“I never thought I would be pregnant at this age”
- 12 December 2022
HAVANA, Cuba – María Karla Crukshank Fuentevilla is 15 years old and 29 weeks pregnant. It has not been an easy pregnancy.
“This pregnancy was a surprise. At first it scared me, because it was something too hard for me,” she told UNFPA Executive Director Dr. Natalia Kanem, during her recent visit to Cuba. “I never thought I would be pregnant at this age, because I wanted to graduate and then have my children.”
María Karla is trying to complete her last year of secondary school, but her health has been a hindrance. She struggled with a kidney infection, and she was recently diagnosed as anaemic.
For seven weeks, she has been staying in the Doña Leonor Pérez Cabrera maternity home, a place where pregnant women and girls with high-risk pregnancies can go to be under the care of medical professionals.
Acute hardships for pregnant adolescents
In Cuba, 15 per cent of all births are to adolescents. These early births are accompanied by heightened risk of premature birth, anaemia and hypertension, explained María Karla’s doctor, Aylin Fernández Ruiz.
Globally, the risk of dying of pregnancy-related causes is highest among girls in this age group.
Cuba’s high adolescent fertility rate is due in part to gaps in education about sexual and reproductive health, says Linerzo Abreu Suárez, a nurse at the maternity home. Another factor is that young people aged 15 to 19 have a 21 per cent unmet need for family planning – the highest of any age group.
This has only been aggravated in recent years, with supply chains strained by the COVID-19 pandemic. Contraceptive availability has plummeted compared to prior years, and the country also faces serious economic strains from inflation, production shortages and trade restrictions.
Support from the ground up
UNFPA is working with the Government and partners to address these issues, including by supporting the implementation of comprehensive sexuality education programmes both in the school system and in out-of-school settings, such as through public awareness campaigns conducted with the National Centre for Sexuality Education.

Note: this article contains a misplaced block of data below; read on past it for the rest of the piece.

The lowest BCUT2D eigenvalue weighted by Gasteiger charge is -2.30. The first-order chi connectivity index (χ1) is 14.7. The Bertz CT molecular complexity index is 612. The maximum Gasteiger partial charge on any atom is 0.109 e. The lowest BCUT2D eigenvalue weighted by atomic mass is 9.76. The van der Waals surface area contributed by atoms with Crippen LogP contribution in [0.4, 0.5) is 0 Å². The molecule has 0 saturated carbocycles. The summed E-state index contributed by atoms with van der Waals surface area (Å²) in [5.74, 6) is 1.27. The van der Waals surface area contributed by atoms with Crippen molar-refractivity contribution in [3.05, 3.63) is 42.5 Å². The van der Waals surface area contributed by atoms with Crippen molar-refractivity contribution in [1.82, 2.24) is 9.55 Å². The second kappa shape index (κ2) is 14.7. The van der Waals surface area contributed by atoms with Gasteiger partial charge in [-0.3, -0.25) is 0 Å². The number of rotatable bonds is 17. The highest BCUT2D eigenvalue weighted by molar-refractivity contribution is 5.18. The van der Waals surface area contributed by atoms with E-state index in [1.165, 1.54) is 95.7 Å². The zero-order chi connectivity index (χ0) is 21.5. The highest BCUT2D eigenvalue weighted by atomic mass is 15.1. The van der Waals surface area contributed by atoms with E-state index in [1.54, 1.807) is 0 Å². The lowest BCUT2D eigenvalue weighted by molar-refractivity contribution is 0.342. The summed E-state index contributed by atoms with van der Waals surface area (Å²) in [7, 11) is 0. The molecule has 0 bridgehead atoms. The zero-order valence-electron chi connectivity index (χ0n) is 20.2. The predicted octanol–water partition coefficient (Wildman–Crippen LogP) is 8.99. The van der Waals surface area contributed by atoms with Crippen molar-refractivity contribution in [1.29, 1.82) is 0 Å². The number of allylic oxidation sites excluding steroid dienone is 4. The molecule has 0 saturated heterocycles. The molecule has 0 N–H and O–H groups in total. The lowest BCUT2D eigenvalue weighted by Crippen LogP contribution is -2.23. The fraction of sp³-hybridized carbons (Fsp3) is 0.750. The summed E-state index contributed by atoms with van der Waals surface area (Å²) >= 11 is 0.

UNFPA is also helping to strengthen standards for the quality of comprehensive health-care services tailored to adolescents, particularly for sexual and reproductive health. Together with the Ministry of Health, a plan was also recently agreed to acquire intrauterine contraceptive devices and insertion instruments for use in the public health system.
This partnership with Cuba’s health-care system is far-reaching, and includes support to the country’s 132 maternity homes, like the facility María Karla is staying at. The maternity homes ensure at-risk women and girls are able to quickly receive emergency obstetric care, should they need it.
“Here, they are assured of medication, food and, above all, psychological care. We carry out educational talks, in which they learn about the process of childbirth, breastfeeding and caring for their babies,” Dr. Fernández explained.
But the medical staff have been just one source of support for María Karla, who says she also received invaluable help from her fellow students. They have been steadfast in keeping her up-to-date with her school lessons, and thanks to their friendship and solidarity, she is certain she will be able to finish her schooling, even after having her baby.
Her mother, too, has been a source of strength, María Karla said. “She advised me to think carefully if I wanted to continue this pregnancy because I am very young… but I decided to have the baby… My mother has been with me the whole time.”
Above all, María Karla has displayed her own well of resilience and wisdom. Based on her experience, she told Dr. Kanem, she hopes “to advise all teenage girls to never have sex without protection, to never become mothers at a such young age."